[CH] Switzerland adopts new obligations for audiovisual services

IRIS 2021-9:1/3

Matthias Bürcher

Federal Office of Culture

After 18 months of deliberation, the Swiss Parliament has adopted a revision of the Filmgesetz (Federal Act on Film Production and Film Culture – FiG) on 1 October 2021. The law introduces a quota for European works for non-linear services, as well as an investment obligation for both linear and non-linear services. The regulation closely follows the framework of the Audiovisual Media Services Directive (AVMSD) of the European Union. The volume of investment to films and audiovisual content is expected to increase by CHF 18 million per year.

Non-linear services must include in their offer at least 30% European films (quota) and assure that these titles are labelled and visible (prominence). The obligation also concerns services outside Switzerland if their target public includes Switzerland. Exceptions are made for services with low turnover, showing few films or special interest programs. The 50% quota for linear television is still valid and regulated in the Bundesgesetz über  Radio und Fernsehen (Federal Act on Radio and Television – RTVG).

Both non-linear and linear services must devote 4% of their turnover to the funding of Swiss films or official co-productions. The obligation concerns private broadcasters, foreign broadcasters with a publicity window to Switzerland, TVOD and SVOD platforms, as well as telecom services providing film content. The public service broadcaster SRG-SSR is not included, because its investment obligation is subject to a separate licence agreement with the government. Free services are not included, either. Exceptions are made for services with low turnover, showing few films or special interest programs. For linear services, the new investment obligation replaces the current obligation in the Radio and Television Act.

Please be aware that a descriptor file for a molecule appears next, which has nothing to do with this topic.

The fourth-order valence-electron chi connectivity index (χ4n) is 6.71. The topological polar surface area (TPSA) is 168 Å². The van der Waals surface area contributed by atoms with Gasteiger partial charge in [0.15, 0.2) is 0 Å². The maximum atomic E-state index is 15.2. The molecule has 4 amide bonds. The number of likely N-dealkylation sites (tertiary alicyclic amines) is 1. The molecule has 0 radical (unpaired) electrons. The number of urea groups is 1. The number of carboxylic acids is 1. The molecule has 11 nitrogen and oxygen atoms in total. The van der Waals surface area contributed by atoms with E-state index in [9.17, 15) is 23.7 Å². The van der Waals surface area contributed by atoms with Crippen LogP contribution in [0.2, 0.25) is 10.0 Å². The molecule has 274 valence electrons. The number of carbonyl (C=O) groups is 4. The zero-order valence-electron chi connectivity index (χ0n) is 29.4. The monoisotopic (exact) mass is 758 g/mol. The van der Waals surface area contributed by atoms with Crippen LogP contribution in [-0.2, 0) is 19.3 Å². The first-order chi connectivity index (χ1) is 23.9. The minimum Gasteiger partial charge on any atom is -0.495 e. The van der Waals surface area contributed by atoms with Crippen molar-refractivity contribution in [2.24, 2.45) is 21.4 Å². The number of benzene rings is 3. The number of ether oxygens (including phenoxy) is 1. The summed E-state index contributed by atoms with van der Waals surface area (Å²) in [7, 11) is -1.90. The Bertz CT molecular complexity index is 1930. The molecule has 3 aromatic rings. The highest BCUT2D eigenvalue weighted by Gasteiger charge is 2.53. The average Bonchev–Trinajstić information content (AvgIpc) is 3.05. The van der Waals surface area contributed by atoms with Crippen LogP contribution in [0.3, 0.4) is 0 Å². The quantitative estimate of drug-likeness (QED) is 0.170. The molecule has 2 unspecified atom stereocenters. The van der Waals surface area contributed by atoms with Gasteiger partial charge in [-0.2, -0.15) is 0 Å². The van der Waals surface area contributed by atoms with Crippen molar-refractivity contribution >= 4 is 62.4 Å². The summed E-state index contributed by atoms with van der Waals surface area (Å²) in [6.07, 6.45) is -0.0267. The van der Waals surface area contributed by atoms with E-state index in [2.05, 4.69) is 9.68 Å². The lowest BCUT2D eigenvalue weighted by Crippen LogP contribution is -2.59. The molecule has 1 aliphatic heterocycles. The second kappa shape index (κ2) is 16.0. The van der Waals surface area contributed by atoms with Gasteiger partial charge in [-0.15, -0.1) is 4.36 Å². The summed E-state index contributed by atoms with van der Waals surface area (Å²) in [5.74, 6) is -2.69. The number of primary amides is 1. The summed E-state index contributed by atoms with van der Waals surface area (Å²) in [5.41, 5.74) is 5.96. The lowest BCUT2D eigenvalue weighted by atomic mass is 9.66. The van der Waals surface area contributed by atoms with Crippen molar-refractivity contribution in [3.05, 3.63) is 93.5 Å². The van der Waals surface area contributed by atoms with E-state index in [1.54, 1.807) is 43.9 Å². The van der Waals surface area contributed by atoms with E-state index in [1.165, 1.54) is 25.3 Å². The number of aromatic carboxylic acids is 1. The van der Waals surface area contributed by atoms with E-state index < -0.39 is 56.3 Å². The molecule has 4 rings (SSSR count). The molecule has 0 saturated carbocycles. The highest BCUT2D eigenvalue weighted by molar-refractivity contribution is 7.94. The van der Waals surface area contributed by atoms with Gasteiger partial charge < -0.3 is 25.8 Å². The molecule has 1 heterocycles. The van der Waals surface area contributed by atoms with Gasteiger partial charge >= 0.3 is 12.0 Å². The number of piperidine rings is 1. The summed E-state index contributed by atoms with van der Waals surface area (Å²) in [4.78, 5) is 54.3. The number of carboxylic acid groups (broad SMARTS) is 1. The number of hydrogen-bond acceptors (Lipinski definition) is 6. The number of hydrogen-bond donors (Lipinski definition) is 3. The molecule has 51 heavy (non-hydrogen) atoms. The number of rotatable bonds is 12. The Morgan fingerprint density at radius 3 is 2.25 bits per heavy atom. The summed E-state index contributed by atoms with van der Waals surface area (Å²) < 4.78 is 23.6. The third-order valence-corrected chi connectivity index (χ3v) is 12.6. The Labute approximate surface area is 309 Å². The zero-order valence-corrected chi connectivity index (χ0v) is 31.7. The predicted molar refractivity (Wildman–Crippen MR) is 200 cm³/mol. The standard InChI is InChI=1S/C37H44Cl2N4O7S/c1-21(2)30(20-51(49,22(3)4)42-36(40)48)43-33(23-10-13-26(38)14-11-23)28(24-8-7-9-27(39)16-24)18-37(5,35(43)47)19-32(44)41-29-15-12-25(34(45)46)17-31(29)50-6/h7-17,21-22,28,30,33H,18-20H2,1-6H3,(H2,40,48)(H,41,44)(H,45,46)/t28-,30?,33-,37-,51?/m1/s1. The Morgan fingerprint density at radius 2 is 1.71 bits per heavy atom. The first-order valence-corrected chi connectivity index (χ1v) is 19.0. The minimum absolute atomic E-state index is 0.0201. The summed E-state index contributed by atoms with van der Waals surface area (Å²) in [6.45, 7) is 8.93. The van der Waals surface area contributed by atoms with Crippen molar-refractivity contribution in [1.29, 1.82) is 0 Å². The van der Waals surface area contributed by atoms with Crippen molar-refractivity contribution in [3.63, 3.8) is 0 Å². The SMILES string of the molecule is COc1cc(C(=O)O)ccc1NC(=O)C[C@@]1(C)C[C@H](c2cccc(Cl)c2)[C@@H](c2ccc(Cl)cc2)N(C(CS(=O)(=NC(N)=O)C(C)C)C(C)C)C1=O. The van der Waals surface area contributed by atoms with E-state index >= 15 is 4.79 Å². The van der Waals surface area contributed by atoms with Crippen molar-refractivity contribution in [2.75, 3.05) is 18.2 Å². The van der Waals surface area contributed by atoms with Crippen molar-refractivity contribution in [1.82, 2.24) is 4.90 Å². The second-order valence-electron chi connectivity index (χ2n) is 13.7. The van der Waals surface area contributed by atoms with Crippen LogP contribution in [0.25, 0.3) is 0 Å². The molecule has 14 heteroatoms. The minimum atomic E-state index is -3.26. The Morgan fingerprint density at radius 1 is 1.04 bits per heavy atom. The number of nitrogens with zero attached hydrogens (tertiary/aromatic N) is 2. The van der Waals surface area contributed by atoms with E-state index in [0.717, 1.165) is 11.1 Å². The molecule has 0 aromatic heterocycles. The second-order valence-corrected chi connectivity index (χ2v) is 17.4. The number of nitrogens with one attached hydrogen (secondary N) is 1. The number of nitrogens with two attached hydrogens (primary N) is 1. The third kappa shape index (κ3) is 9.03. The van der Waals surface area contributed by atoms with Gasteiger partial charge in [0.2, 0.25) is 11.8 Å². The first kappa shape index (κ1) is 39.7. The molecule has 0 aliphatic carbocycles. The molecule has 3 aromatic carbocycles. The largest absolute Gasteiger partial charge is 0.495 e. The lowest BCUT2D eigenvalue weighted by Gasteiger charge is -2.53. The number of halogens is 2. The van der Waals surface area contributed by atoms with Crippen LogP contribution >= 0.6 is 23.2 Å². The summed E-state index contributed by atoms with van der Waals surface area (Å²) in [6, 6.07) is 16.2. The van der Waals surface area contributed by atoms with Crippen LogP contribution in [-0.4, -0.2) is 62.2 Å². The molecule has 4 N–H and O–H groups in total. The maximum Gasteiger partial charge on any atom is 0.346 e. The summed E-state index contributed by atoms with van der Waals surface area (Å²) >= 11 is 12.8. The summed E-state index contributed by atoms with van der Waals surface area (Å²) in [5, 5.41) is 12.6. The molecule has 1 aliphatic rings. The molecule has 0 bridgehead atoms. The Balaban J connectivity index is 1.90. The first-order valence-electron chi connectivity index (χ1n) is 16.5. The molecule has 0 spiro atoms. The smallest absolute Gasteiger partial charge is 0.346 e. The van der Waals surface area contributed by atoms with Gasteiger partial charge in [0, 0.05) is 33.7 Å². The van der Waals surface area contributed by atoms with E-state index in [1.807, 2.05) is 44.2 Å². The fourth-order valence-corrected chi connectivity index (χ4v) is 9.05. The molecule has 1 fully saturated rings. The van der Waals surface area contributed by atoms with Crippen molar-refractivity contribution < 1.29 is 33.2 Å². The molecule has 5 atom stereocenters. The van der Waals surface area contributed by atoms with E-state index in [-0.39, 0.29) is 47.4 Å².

The funding will mostly go to Swiss films and official co-productions, which includes theatrical films, but also to narrative audiovisual productions, as long as they comply to the definition of film in the Film Act. The producer of the film must be independent from the service. The service can either buy the licences of existing films, commission or co-produce a film.

Alternatively, the service can invest in publicity for Swiss films and co-productions (up to CHF 500 000 per year), or support institutions that support films (regional funds, festivals). If the service, within a timeframe of four years, does invest less than 4%, then a subsidiary fee is due.

The services must apply to a public registry. Foreign services must indicate a mailing address in Switzerland and specify the responsible persons. The services must report annually on quota, turnover and investment activities. Online services must further communicate the number of views by title. This data can be published periodically. The communication obligation was already introduced in 2016.

The law is still subject to a possible referendum and is expected to be effective on 1 January 2023. The Bundesamt für Kultur (Federal Office of Culture - BAK) is charged to implement the law. A decree from the government will further detail the definitions of turnover, film scope, independence of the producer and the production, and investment types.


This article has been published in IRIS Legal Observations of the European Audiovisual Observatory.